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[in-ek-ser-uh-buh l] /ɪnˈɛk sər ə bəl/
unyielding; unalterable:
inexorable truth; inexorable justice.
not to be persuaded, moved, or affected by prayers or entreaties:
an inexorable creditor.
Origin of inexorable
1545-55; < Latin inexōrābilis. See in-3, exorable
Related forms
inexorability, inexorableness, noun
inexorably, adverb
2. unbending; severe, relentless, unrelenting, implacable, merciless, cruel, pitiless. See inflexible.
2. flexible; merciful. Unabridged
Based on the Random House Dictionary, © Random House, Inc. 2015.
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Examples from the web for inexorable
  • One inexorable rule of etiquette is that you must talk to your next door neighbor at a dinner table.
  • There is an inexorable psychological undertow pulling me away from a reckoning with something so painful.
  • The connection between the two is inexorable: the airplane must bank to turn, and when it is banked, it must turn.
  • Rather, it has been an unexpected but inexorable military decline.
  • Perhaps someday you will realize this for yourself, with the inexorable brain development of maturity.
  • They cite growing evidence that the inexorable rise of the gas is altering the climate in ways that threaten human welfare.
  • And the film moves so smoothly it seems to be heading toward inexorable tragedy.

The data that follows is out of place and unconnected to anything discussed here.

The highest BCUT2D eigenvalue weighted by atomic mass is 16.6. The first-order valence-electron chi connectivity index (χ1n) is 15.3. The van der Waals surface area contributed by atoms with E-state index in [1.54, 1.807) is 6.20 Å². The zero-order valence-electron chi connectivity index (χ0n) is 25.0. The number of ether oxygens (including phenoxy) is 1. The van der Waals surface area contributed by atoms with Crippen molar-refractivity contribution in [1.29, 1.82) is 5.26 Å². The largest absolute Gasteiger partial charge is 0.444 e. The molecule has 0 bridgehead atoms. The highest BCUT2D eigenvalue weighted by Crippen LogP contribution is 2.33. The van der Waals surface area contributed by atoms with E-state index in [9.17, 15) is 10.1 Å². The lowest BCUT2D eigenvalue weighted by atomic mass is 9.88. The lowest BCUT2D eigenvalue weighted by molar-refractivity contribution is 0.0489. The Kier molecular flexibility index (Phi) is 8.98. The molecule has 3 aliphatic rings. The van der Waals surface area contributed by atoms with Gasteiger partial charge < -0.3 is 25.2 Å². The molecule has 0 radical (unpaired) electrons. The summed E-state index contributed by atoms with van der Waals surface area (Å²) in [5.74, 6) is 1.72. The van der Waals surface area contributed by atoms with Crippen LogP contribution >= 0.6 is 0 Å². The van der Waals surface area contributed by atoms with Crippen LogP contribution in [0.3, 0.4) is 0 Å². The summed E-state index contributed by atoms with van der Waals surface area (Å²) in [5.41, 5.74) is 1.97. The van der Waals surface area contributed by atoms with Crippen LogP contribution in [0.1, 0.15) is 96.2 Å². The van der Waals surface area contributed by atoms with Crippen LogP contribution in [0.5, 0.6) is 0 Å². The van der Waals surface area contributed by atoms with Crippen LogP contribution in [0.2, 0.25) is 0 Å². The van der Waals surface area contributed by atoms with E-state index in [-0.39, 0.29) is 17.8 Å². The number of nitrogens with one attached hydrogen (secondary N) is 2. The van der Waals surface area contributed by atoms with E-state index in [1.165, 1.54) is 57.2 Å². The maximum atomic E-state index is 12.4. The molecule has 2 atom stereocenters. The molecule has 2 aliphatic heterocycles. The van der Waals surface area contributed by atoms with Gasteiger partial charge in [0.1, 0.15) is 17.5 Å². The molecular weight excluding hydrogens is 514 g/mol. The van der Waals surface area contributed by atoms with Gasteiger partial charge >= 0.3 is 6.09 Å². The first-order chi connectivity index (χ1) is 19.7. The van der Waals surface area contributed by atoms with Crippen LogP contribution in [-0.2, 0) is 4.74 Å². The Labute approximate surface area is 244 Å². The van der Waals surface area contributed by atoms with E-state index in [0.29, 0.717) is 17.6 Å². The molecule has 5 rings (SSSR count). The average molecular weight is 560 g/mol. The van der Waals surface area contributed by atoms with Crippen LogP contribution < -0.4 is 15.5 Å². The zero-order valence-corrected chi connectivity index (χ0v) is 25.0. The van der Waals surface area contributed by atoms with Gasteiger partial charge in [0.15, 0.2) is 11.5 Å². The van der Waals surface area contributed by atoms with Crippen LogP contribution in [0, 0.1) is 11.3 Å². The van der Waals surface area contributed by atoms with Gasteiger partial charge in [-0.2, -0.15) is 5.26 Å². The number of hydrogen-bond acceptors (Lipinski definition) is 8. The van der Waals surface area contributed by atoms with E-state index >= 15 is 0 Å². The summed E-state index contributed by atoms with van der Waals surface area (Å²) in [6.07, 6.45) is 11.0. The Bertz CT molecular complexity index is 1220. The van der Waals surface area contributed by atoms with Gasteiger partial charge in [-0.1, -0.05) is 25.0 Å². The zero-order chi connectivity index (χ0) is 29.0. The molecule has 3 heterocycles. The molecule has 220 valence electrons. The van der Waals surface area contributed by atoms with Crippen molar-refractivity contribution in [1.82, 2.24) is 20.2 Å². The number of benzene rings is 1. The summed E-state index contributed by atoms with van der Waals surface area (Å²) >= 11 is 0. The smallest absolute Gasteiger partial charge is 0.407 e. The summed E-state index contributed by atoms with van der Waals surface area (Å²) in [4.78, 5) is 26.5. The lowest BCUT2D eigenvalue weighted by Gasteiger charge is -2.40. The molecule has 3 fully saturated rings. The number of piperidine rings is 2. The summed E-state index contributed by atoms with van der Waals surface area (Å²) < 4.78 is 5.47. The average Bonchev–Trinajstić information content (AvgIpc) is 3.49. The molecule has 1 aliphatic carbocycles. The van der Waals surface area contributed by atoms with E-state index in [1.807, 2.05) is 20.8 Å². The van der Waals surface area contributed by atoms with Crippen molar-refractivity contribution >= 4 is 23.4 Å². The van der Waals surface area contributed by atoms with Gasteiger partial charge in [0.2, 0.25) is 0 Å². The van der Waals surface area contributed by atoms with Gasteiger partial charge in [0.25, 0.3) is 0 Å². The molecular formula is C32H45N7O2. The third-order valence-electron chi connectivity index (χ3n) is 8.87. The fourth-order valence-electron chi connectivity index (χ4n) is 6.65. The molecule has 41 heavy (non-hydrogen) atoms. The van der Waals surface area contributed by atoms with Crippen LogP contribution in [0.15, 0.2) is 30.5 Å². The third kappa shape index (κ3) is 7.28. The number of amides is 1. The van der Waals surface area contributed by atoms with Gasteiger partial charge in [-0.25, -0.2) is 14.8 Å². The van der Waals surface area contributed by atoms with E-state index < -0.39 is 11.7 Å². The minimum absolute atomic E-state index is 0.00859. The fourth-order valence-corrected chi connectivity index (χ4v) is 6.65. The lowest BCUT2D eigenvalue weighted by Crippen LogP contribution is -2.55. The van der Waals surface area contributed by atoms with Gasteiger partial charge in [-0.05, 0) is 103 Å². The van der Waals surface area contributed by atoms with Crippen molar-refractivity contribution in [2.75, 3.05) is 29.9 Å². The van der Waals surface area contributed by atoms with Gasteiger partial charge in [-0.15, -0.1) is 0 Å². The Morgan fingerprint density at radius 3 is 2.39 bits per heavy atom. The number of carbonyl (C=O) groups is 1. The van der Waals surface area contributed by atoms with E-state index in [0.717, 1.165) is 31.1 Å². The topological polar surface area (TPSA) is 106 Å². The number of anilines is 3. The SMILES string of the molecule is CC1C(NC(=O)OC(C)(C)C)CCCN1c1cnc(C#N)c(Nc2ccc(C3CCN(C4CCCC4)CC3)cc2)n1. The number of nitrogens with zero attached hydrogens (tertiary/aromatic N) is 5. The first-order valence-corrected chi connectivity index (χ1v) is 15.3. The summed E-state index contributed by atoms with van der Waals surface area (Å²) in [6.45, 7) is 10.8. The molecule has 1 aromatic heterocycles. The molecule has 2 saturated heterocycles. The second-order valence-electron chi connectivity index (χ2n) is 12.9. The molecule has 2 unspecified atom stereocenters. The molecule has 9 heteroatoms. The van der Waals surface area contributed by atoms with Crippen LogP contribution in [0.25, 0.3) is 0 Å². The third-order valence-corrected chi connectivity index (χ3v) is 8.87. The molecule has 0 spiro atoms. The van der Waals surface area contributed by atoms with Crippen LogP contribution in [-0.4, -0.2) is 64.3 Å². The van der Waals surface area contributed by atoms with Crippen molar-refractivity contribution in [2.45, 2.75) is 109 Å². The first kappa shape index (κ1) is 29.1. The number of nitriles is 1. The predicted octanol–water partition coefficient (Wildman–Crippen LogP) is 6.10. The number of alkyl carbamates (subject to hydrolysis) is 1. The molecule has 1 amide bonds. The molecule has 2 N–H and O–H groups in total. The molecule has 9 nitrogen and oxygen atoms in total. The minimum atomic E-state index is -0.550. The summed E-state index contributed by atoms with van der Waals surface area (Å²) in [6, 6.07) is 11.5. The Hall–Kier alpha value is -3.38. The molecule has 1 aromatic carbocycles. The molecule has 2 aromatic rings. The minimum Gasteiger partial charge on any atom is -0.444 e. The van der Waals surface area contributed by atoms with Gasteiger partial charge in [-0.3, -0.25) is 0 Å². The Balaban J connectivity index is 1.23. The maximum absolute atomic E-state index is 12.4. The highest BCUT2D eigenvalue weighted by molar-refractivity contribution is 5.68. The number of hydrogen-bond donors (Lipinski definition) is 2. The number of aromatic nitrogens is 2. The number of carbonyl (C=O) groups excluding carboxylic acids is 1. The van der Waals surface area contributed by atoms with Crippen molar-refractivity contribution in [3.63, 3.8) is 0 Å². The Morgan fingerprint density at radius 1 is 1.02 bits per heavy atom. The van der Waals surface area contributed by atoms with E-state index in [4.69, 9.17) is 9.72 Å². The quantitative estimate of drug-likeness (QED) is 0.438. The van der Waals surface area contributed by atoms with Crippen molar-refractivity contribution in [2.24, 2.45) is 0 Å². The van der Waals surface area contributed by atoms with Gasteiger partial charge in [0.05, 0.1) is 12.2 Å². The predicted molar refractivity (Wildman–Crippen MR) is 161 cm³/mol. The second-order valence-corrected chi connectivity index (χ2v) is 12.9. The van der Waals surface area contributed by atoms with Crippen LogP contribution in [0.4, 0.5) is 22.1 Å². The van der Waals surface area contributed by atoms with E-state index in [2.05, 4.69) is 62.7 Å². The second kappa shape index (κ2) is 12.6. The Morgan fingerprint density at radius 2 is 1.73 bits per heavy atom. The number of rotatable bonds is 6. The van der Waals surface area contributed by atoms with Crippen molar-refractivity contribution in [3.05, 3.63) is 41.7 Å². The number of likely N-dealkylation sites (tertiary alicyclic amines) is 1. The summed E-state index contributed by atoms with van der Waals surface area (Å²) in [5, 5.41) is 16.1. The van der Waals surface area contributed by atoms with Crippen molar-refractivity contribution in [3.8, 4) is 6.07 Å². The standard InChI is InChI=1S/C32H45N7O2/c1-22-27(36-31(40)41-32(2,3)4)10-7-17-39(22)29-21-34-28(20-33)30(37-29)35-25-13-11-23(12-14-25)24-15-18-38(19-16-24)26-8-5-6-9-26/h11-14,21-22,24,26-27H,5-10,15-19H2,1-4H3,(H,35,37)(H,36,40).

• In fact, today the terraces continue their inexorable uplift at the rate of an inch per century.
  • The inexorable aging of our population will markedly influence the policy milieu in the years ahead.
  • And so the national debt continues on its inexorable rise.
British Dictionary definitions for inexorable


not able to be moved by entreaty or persuasion
Derived Forms
inexorability, inexorableness, noun
inexorably, adverb
Word Origin
C16: from Latin inexōrābilis, from in-1 + exōrābilis, from exōrāre to prevail upon, from ōrāre to pray
Collins English Dictionary - Complete & Unabridged 2012 Digital Edition
© William Collins Sons & Co. Ltd. 1979, 1986 © HarperCollins
Publishers 1998, 2000, 2003, 2005, 2006, 2007, 2009, 2012
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Word Origin and History for inexorable

1550s, from Middle French inexorable and directly from Latin inexorabilis "that cannot be moved by entreaty," from in- "not, opposite of" (see in- (1)) + exorabilis "able to be entreated," from exorare "to prevail upon," from ex- "out" (see ex-) + orare "pray" (see orator). Related: Inexorably; inexorability.

Online Etymology Dictionary, © 2010 Douglas Harper
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